[6] Friedrich Nietzsche, Thus Spoke Zarathustra, trans. Adrian Del Caro (Cambridge: Cambridge University Press, 2006), 9-10.   
[7] Giorgio Agamben, Stanzas: Word and Phantasm in Western Literature, trans. Ronald L. Martiez (Minneapolis: University of Minnesota Press, 1993), 92.
[8]Smarrire trns. perdere, ma non senza speranza di ritrovare. É composto di marrire che si trove nel prov. e nel mlt. col significato di confondere . . . Più vicino all’ etimologia é l’uso di smarrire nelle frasi ‘smarrire la strada, la ragione’ e rifl. errare la strada, sbigottirsi, perdersi d’animo” (Franceso Zambaldi, Vocabulario etimologico Italiano [Città di Castello: S. Lapi, 1889], sv. “smarrire”). “The sense of going astray, losing the way, is derived from the troubled state of one confounded with affliction. . . . It. marrire, to go out of one’s wits through fear or amazement, to miscarry as letters do, to stray” (Hensleigh Wedgwood, A Dictionary of English Etymology, 2nd ed. [London: Trübner & Co, 1872], sv. “mar”). 
[9] Anna Maria Chiavacci Leonardi, comment on Inferno 1.18:  “che mena dritto: conduce per la via diritta (dritto è predicativo) – dando l'orientamento – gli uomini, ogni uomo (il pronome altrui ha in antico questo valore generico; cfr. più oltre, v. 95); è evidente il richiamo alla diritta via smarrita dall'uomo che è sulla scena, che qui ritrova il suo orientamento” (Dartmouth Dante Project <>).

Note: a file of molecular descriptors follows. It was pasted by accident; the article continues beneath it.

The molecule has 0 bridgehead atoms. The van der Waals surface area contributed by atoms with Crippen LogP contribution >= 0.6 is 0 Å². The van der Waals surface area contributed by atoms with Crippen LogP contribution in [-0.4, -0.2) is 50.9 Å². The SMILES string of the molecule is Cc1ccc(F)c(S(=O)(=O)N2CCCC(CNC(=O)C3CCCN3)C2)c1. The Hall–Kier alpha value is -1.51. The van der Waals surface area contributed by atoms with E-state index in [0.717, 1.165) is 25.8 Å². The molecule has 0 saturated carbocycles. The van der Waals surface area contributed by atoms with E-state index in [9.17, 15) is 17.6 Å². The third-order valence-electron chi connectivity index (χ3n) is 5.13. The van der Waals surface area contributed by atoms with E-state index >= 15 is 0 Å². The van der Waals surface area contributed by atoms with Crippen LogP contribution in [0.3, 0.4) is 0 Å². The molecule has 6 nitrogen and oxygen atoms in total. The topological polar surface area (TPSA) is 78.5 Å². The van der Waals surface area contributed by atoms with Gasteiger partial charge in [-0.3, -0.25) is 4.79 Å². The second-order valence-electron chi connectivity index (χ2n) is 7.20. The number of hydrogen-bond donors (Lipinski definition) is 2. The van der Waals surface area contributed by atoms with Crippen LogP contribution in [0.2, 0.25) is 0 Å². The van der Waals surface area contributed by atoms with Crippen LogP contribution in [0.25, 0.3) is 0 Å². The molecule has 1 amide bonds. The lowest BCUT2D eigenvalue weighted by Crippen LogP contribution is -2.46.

[10] Heidegger, Being and Time, trans. John Macquarrie and Edward Robinson (San Franciso: Harper & Ros, 1962), 180.
[11] Agamben, The Coming Community, trans. Michael Hardt (Minneapolis: University of Minnesota Press, 1993), 105.
[12] Robert Hollander observes the development of smarrire across the poem in his comment on Paradiso 26.9: “The past participle, smarrita, of the verb smarrire (to confuse, discourage, bewilder) is used to suggest Dante's inner state in Inferno I.3, II.64, V.72, X.125, and XIII.24 (see the note to Inf. X.125). In most of those situations, the protagonist felt sympathy for the damned. Here, in the penultimate occurrence of the word to indicate his inner state, his loss of the faculty of vision is not the result of his sinfulness, but represents only a temporary failing (a result of his remaining tendency to see with carnal eyes?) in his increasing capacity to understand things divine. A final occurrence of the verb to indicate that condition awaits (Par. XXXIII.77); there it will refer to a rather different (and loftier) “confusion” on the protagonist's part” (Dartmouth Dante Project <>).